George (Bruce Dern), Blanche’s cab driver boyfriend, remains incapable of satiating his girlfriend’s financial and carnal desires. His work gets in the way of both. She continually pleads him to help discover the whereabouts of Edward Shoebridge and reap a hefty reward, but he can’t skip another shift. And when he returns home from work, he’s simply too tired for lovemaking. The film’s interest in the relationship between money and sex recalls both Psycho and Marnie. In those films, the heroine’s unlawful deeds grow out of her sexual behavior, morphing unsatisfied carnal desire into a criminal act brutally punished by the film’s men. Family Plot withholds such retribution. Blanche may be horny and greedy, but her desires never reach beyond the bumbling and feeble. The same can be said for George, who emerges as Hitchcock’s most impotent—in every sense of the word—protagonist since L.B. Jefferies.

Arthur, by contrast, reeks of moneyed virility. Perpetually encased in dark three-piece suits and sporting an impeccably insincere moustache, he’s the smarmiest of Hitchcock’s late-period villains. William Devane plays him with an oiliness perfectly suited to his day job as a diamond-dealer. His occupation works as a convenient plot device, providing him with a logical reason for committing nighttime jewel heists. But it’s also betrays the film’s cynical worldview. Wealthy men are rarely to be trusted in Hitchcock. And in Arthur, Hitch creates a particularly repulsive villain. Behind his groveling, toothy smile is a man willing to commit casual patricide for a few bucks. Like Tobin in Saboteur, he’s a consummately self-assured and utterly repugnant capitalist.

So it comes as no surprise when the film exposes that Arthur is, in fact, the missing Edward Shoebridge. Family Plot doesn’t dangle this mystery in our faces until the final moments; we know rather quickly of Arthur’s past. As in Vertigo, Hitchcock uses this early reveal to supremely ironic effect. The plot thrusts Blanche and George into Arthur’s arms, we know Arthur is about to come into a massive inheritance—no more jewel thievery necessary. Any danger Blanche is in should be diffused by this good news. But, in a devilish twist of fate, Blanche sees Arthur’s latest victim at the last moment. Now she must be done away with for good. If not for this mordant luck, everyone could’ve had his or her piece of the proverbial pie.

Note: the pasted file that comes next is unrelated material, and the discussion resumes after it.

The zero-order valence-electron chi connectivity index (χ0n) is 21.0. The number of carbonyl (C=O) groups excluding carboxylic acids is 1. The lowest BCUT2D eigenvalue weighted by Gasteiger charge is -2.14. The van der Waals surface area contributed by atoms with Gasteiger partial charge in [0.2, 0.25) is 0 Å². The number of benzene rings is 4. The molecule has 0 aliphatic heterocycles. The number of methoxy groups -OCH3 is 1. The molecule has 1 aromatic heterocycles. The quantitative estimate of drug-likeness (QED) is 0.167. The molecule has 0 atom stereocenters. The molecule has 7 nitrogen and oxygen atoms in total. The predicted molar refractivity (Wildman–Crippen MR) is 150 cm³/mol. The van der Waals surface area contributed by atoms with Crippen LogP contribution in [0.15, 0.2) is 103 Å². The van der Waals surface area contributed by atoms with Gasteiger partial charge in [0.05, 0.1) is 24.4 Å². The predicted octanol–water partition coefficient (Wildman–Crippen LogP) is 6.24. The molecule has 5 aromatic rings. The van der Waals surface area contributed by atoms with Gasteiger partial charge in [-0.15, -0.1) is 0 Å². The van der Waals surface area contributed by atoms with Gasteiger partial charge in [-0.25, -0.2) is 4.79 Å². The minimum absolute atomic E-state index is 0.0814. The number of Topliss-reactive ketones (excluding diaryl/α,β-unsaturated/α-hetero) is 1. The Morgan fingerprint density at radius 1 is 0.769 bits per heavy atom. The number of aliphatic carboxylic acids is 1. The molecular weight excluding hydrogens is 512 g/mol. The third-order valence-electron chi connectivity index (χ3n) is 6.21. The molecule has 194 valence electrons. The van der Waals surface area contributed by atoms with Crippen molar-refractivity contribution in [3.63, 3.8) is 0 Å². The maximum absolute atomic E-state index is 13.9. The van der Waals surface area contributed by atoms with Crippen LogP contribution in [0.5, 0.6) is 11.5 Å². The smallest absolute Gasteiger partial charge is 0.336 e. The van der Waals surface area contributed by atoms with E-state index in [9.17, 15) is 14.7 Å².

Barbara Harris

The clockwork efficiency and mocking brutality of Family Plot’s structure suggests Hitchcock’s God’s-eye-view; he witnesses the petty foibles of these greedy people from afar, watching as they squander their lives in pursuit of the almighty dollar. Hitchcock has always used his camera to expose the frivolous, jealous, and violent depths beneath our genteel surfaces. But most of his films refrain from passing judgment; Hitch kills along with his murderers. Family Plot, on the other hand, has a sour disapproving quality. It waves its finger at its stupid characters. Which is precisely why the film—and Hitchcock’s career—must end with a wink.

It’s a reminder that for all their cinematic and thematic seriousness, for all their scarily perceptive insight into human nature, Hitch’s films always were entertainments first and foremost. Hitchcock’s final film bows, as Shakespeare does through Prospero, to his audience: “Gentle breath of yours my sails/Must fill, or else my project fails/Which was to please”. It’s both a gesture of humility and grace from the master of control and despair, and an acidic thank you for our spectatorship. After all, Hitch wouldn’t have been able to commit those many robberies, rapes, and murders without our rapturous attention fixed to the screen. That’s the serious, subterranean moral prank Hitchcock’s cinema has played on us from the beginning. The last shot of his career assures us that he’d been in on the joke all along.

Copyright © 2013 Evan Morgan